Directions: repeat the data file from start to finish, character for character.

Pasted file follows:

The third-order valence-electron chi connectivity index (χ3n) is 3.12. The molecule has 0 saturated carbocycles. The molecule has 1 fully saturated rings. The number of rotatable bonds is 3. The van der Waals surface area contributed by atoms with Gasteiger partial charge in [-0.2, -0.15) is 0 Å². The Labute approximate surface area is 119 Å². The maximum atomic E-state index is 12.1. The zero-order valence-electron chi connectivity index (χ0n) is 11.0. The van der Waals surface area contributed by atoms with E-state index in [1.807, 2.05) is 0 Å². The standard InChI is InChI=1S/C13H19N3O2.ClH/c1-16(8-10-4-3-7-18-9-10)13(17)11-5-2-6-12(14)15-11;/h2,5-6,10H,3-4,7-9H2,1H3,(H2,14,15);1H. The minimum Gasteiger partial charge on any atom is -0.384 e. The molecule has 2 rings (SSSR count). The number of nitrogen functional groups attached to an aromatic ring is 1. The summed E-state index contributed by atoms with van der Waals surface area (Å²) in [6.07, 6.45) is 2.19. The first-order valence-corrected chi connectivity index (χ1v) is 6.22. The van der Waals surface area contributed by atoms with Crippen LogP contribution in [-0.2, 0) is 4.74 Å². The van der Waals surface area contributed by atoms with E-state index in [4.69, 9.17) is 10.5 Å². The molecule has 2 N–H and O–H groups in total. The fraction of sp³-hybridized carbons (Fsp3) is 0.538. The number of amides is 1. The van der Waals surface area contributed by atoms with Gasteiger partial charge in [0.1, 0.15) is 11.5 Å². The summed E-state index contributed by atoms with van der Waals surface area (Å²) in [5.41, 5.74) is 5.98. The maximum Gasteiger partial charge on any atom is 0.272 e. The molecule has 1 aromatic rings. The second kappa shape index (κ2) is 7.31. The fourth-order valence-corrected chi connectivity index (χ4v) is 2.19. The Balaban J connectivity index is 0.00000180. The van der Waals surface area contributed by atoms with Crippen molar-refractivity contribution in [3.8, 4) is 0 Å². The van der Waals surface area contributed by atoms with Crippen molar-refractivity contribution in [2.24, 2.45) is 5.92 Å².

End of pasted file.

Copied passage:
The third-order valence-electron chi connectivity index (χ3n) is 3.12. The molecule has 0 saturated carbocycles. The molecule has 1 fully saturated rings. The number of rotatable bonds is 3. The van der Waals surface area contributed by atoms with Gasteiger partial charge in [-0.2, -0.15) is 0 Å². The Labute approximate surface area is 119 Å². The maximum atomic E-state index is 12.1. The zero-order valence-electron chi connectivity index (χ0n) is 11.0. The van der Waals surface area contributed by atoms with E-state index in [1.807, 2.05) is 0 Å². The standard InChI is InChI=1S/C13H19N3O2.ClH/c1-16(8-10-4-3-7-18-9-10)13(17)11-5-2-6-12(14)15-11;/h2,5-6,10H,3-4,7-9H2,1H3,(H2,14,15);1H. The minimum Gasteiger partial charge on any atom is -0.384 e. The molecule has 2 rings (SSSR count). The number of nitrogen functional groups attached to an aromatic ring is 1. The summed E-state index contributed by atoms with van der Waals surface area (Å²) in [6.07, 6.45) is 2.19. The first-order valence-corrected chi connectivity index (χ1v) is 6.22. The van der Waals surface area contributed by atoms with Crippen LogP contribution in [-0.2, 0) is 4.74 Å². The van der Waals surface area contributed by atoms with E-state index in [4.69, 9.17) is 10.5 Å². The molecule has 2 N–H and O–H groups in total. The fraction of sp³-hybridized carbons (Fsp3) is 0.538. The number of amides is 1. The van der Waals surface area contributed by atoms with Gasteiger partial charge in [0.1, 0.15) is 11.5 Å². The summed E-state index contributed by atoms with van der Waals surface area (Å²) in [5.41, 5.74) is 5.98. The maximum Gasteiger partial charge on any atom is 0.272 e. The molecule has 1 aromatic rings. The second kappa shape index (κ2) is 7.31. The fourth-order valence-corrected chi connectivity index (χ4v) is 2.19. The Balaban J connectivity index is 0.00000180. The van der Waals surface area contributed by atoms with Crippen molar-refractivity contribution in [3.8, 4) is 0 Å². The van der Waals surface area contributed by atoms with Crippen molar-refractivity contribution in [2.24, 2.45) is 5.92 Å².